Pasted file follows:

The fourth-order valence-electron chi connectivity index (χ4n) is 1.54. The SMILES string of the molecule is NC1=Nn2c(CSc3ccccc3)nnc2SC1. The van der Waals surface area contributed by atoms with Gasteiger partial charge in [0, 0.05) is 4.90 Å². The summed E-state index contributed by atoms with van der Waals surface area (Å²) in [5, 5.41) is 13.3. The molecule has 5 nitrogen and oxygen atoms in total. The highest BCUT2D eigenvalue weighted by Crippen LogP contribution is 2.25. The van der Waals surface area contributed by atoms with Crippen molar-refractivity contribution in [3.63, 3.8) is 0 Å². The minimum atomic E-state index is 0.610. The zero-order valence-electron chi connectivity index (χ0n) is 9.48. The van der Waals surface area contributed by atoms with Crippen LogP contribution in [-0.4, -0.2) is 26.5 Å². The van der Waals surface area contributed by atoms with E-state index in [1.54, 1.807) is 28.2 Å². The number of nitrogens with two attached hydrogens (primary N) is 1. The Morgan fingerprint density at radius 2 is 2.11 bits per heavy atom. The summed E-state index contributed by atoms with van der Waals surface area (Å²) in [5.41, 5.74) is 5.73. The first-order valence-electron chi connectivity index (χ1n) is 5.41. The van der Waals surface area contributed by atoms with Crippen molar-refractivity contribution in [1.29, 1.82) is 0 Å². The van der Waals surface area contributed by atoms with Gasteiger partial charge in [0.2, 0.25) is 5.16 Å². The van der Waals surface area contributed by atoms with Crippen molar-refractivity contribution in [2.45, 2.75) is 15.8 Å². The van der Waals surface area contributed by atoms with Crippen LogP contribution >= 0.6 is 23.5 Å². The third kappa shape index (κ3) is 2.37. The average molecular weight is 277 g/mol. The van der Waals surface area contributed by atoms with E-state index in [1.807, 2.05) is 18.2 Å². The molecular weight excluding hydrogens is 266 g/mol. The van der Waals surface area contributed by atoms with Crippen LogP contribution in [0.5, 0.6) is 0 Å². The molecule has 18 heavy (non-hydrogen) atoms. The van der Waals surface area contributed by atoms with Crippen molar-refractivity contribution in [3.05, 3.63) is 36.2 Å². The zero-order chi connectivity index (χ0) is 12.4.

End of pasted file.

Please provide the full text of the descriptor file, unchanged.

The fourth-order valence-electron chi connectivity index (χ4n) is 1.54. The SMILES string of the molecule is NC1=Nn2c(CSc3ccccc3)nnc2SC1. The van der Waals surface area contributed by atoms with Gasteiger partial charge in [0, 0.05) is 4.90 Å². The summed E-state index contributed by atoms with van der Waals surface area (Å²) in [5, 5.41) is 13.3. The molecule has 5 nitrogen and oxygen atoms in total. The highest BCUT2D eigenvalue weighted by Crippen LogP contribution is 2.25. The van der Waals surface area contributed by atoms with Crippen molar-refractivity contribution in [3.63, 3.8) is 0 Å². The minimum atomic E-state index is 0.610. The zero-order valence-electron chi connectivity index (χ0n) is 9.48. The van der Waals surface area contributed by atoms with Crippen LogP contribution in [-0.4, -0.2) is 26.5 Å². The van der Waals surface area contributed by atoms with E-state index in [1.54, 1.807) is 28.2 Å². The number of nitrogens with two attached hydrogens (primary N) is 1. The Morgan fingerprint density at radius 2 is 2.11 bits per heavy atom. The summed E-state index contributed by atoms with van der Waals surface area (Å²) in [5.41, 5.74) is 5.73. The first-order valence-electron chi connectivity index (χ1n) is 5.41. The van der Waals surface area contributed by atoms with Crippen molar-refractivity contribution in [1.29, 1.82) is 0 Å². The van der Waals surface area contributed by atoms with Gasteiger partial charge in [0.2, 0.25) is 5.16 Å². The van der Waals surface area contributed by atoms with Crippen molar-refractivity contribution in [2.45, 2.75) is 15.8 Å². The van der Waals surface area contributed by atoms with Crippen LogP contribution >= 0.6 is 23.5 Å². The third kappa shape index (κ3) is 2.37. The average molecular weight is 277 g/mol. The van der Waals surface area contributed by atoms with E-state index in [1.807, 2.05) is 18.2 Å². The molecular weight excluding hydrogens is 266 g/mol. The van der Waals surface area contributed by atoms with Crippen LogP contribution in [0.5, 0.6) is 0 Å². The molecule has 18 heavy (non-hydrogen) atoms. The van der Waals surface area contributed by atoms with Crippen molar-refractivity contribution in [3.05, 3.63) is 36.2 Å². The zero-order chi connectivity index (χ0) is 12.4.